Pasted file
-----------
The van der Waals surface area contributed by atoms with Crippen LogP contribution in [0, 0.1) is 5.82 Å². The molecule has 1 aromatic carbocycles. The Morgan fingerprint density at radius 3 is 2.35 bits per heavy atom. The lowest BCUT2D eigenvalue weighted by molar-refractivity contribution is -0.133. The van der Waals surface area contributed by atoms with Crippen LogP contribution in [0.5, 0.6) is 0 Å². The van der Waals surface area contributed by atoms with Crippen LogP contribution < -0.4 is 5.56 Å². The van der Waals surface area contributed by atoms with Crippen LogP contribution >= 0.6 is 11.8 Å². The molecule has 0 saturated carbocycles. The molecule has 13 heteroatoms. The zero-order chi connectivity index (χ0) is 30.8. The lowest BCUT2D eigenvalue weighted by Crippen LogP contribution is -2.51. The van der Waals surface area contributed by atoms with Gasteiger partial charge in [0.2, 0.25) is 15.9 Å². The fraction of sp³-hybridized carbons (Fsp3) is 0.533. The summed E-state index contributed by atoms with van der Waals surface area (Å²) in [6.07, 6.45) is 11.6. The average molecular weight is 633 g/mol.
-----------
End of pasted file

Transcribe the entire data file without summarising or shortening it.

The van der Waals surface area contributed by atoms with Crippen LogP contribution in [0, 0.1) is 5.82 Å². The molecule has 1 aromatic carbocycles. The Morgan fingerprint density at radius 3 is 2.35 bits per heavy atom. The lowest BCUT2D eigenvalue weighted by molar-refractivity contribution is -0.133. The van der Waals surface area contributed by atoms with Crippen LogP contribution in [0.5, 0.6) is 0 Å². The van der Waals surface area contributed by atoms with Crippen LogP contribution < -0.4 is 5.56 Å². The van der Waals surface area contributed by atoms with Crippen LogP contribution >= 0.6 is 11.8 Å². The molecule has 0 saturated carbocycles. The molecule has 13 heteroatoms. The zero-order chi connectivity index (χ0) is 30.8. The lowest BCUT2D eigenvalue weighted by Crippen LogP contribution is -2.51. The van der Waals surface area contributed by atoms with Gasteiger partial charge in [0.2, 0.25) is 15.9 Å². The fraction of sp³-hybridized carbons (Fsp3) is 0.533. The summed E-state index contributed by atoms with van der Waals surface area (Å²) in [6.07, 6.45) is 11.6. The average molecular weight is 633 g/mol.